Have you ever had surgery, fallen ill, or been injured, and just seemed to take forever to recover? It doesn’t have to be this way. At Prestige Wellness Institute, you can take advantage of a comprehensive evaluation and treatment strategy to get back in the game faster than you imagined was possible.request an appointment
I like my bike.
You haven’t lived until you’ve ridden off jumps at 35 mph at Deer Valley on your mountain bike. Since my kids got me started in 2019, I have become accustomed to all the trails around Moab, as well as several of the region’s ski resorts. My favs are the black diamond trails—not because I’m that good, but because they are that fun.
Accustomed to small drops off rocks and planks, however, I wasn’t quite ready for Bam Bam in Park City’s Trailside Park. Although the first drop is higher than any I had done before, I told myself it couldn’t be that hard. I might take a little spill, but my awesome tires and shocks would no doubt cushion my fall.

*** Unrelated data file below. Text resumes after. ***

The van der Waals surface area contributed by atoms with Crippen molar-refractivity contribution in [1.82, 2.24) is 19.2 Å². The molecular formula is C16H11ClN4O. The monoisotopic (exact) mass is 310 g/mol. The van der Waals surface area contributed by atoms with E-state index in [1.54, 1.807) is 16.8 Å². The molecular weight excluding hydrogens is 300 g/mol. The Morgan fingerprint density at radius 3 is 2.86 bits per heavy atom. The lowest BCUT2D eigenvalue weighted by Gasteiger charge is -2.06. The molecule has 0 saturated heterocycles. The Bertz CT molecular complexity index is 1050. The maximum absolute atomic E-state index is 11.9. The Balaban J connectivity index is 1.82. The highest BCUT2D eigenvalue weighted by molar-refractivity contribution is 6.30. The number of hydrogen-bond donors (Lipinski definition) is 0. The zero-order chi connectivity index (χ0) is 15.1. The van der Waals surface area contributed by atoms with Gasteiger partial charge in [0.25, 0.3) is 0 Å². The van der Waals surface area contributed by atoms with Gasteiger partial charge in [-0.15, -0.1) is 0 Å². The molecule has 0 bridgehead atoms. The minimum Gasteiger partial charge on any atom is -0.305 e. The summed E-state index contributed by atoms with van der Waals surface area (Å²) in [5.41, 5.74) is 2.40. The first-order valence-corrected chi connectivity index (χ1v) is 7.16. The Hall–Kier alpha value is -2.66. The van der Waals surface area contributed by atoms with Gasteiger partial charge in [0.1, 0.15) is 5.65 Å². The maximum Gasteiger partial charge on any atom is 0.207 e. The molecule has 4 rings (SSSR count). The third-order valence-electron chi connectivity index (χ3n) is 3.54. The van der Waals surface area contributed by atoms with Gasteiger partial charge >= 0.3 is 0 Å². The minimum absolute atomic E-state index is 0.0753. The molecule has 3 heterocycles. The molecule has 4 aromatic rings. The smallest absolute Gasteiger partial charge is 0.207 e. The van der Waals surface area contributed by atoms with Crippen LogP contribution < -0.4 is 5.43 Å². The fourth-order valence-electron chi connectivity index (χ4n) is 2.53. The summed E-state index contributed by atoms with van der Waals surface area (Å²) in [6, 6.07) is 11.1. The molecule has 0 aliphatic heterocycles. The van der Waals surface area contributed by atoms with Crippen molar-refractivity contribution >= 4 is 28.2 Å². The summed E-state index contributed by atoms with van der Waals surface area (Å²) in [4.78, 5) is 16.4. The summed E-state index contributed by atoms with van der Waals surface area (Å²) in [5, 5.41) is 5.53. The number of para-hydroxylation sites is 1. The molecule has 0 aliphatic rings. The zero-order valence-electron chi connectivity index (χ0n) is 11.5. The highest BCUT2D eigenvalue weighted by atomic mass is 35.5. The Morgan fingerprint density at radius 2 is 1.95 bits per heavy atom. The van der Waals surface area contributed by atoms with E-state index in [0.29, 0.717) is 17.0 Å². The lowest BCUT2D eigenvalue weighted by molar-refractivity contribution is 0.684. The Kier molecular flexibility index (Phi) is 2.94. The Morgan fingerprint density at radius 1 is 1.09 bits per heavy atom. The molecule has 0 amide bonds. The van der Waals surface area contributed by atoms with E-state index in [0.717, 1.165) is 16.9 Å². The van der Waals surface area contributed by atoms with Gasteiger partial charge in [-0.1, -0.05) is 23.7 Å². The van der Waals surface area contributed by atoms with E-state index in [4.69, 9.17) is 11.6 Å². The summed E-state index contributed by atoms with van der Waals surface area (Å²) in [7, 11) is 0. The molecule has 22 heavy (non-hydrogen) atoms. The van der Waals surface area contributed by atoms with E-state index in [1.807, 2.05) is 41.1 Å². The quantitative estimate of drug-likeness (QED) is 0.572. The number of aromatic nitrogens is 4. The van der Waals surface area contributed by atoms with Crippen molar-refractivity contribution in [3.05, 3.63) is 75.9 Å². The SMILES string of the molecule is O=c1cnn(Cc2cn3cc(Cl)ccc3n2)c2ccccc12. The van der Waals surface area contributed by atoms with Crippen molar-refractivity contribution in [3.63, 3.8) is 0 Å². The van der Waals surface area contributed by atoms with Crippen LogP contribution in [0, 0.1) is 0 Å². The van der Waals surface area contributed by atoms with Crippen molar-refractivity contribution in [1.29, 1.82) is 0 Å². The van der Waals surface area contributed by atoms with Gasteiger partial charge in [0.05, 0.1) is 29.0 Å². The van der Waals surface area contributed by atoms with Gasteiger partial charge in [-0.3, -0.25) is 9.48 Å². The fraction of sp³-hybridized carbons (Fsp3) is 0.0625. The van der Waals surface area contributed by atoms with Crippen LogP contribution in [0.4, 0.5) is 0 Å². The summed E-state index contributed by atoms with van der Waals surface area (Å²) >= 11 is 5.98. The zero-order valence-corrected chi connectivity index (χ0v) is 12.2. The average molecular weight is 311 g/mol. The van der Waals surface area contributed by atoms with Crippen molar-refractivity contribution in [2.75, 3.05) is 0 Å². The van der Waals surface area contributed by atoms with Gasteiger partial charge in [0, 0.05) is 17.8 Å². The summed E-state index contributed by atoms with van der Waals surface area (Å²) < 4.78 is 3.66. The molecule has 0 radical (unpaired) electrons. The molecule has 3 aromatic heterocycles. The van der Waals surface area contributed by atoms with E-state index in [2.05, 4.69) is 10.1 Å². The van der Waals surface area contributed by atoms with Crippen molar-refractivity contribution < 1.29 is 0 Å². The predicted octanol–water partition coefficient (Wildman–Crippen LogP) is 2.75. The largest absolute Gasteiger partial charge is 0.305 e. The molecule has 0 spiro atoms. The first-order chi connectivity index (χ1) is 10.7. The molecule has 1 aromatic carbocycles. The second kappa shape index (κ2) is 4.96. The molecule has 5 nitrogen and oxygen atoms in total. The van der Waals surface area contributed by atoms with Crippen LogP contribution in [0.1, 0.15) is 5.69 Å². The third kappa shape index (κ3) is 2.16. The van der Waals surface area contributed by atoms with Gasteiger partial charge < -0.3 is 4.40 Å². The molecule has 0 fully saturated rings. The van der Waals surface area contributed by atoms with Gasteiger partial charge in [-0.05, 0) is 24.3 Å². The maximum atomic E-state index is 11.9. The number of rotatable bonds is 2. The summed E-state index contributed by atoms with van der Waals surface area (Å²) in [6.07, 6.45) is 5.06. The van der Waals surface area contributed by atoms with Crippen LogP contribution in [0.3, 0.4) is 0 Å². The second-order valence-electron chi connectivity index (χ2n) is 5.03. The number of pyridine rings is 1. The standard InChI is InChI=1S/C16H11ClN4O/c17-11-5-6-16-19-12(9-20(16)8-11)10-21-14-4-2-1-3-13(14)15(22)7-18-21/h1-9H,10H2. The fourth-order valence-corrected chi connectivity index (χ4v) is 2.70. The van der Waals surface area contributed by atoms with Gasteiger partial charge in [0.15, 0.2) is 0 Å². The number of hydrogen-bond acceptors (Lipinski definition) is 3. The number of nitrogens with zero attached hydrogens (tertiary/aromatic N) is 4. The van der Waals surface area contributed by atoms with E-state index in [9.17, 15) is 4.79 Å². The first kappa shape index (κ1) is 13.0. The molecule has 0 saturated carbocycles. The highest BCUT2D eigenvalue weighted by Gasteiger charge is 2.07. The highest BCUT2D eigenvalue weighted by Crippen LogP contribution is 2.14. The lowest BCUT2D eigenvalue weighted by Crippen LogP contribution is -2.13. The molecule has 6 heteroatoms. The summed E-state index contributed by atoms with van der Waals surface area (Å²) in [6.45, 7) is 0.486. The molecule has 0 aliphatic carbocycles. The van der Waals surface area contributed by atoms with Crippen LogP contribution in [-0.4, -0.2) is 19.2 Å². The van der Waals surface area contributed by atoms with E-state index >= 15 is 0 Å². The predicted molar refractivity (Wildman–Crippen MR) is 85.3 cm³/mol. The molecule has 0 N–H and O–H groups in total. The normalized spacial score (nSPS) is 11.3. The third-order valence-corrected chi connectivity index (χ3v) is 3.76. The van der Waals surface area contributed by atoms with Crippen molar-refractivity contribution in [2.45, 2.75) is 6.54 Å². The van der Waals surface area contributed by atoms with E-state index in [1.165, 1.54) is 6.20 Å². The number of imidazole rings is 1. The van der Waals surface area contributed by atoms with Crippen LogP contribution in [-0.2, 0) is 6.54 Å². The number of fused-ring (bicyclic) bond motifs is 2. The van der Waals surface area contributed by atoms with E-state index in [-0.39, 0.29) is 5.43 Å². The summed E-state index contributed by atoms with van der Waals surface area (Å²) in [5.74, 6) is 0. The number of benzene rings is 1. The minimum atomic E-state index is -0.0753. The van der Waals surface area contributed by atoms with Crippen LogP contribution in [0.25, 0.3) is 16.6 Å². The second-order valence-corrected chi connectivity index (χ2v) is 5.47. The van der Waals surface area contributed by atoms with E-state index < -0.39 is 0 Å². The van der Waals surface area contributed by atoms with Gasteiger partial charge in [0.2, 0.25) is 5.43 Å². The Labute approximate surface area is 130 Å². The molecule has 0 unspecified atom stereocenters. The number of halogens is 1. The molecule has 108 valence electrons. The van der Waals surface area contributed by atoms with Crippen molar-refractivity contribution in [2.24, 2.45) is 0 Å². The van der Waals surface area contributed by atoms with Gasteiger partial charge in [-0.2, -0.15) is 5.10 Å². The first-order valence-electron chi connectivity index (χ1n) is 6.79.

The launch was beautiful. Unfortunately, those trusty tires somehow did not stay beneath me. Instead, my shoulder “cushioned” my fall, making a beautiful snap in my collarbone. The first “Bam” in Bam Bam was my landing, and the painful week that followed. The second “Bam” was the surgery ten days later.
If you’ve ever been injured, ill, or had surgery, you know it can take a long time to recover. Pain is just the beginning of your problems.
Anesthesia throws a lot of people for a loop. While most people recover uneventfully, some take weeks to get back to normal, and some never feel or function the same again. The brain can really take a hit from the chemicals used to put you to sleep and keep you alive while the surgeon is doing his or her magic on your damaged body parts.
Surgery itself gives your adrenal glands a good kick in the butt, as evidenced by weeks of recovery, or even chronic fatigue in a subset of people.
If you’ve had a concussion (at any time in your life), you may have persistent symptoms of head pain, brain fog, memory loss, irritability, depression, etc. Or you may not. In either case, you still have ongoing neuron damage from the inflammatory cascade that is set in motion by the original injury.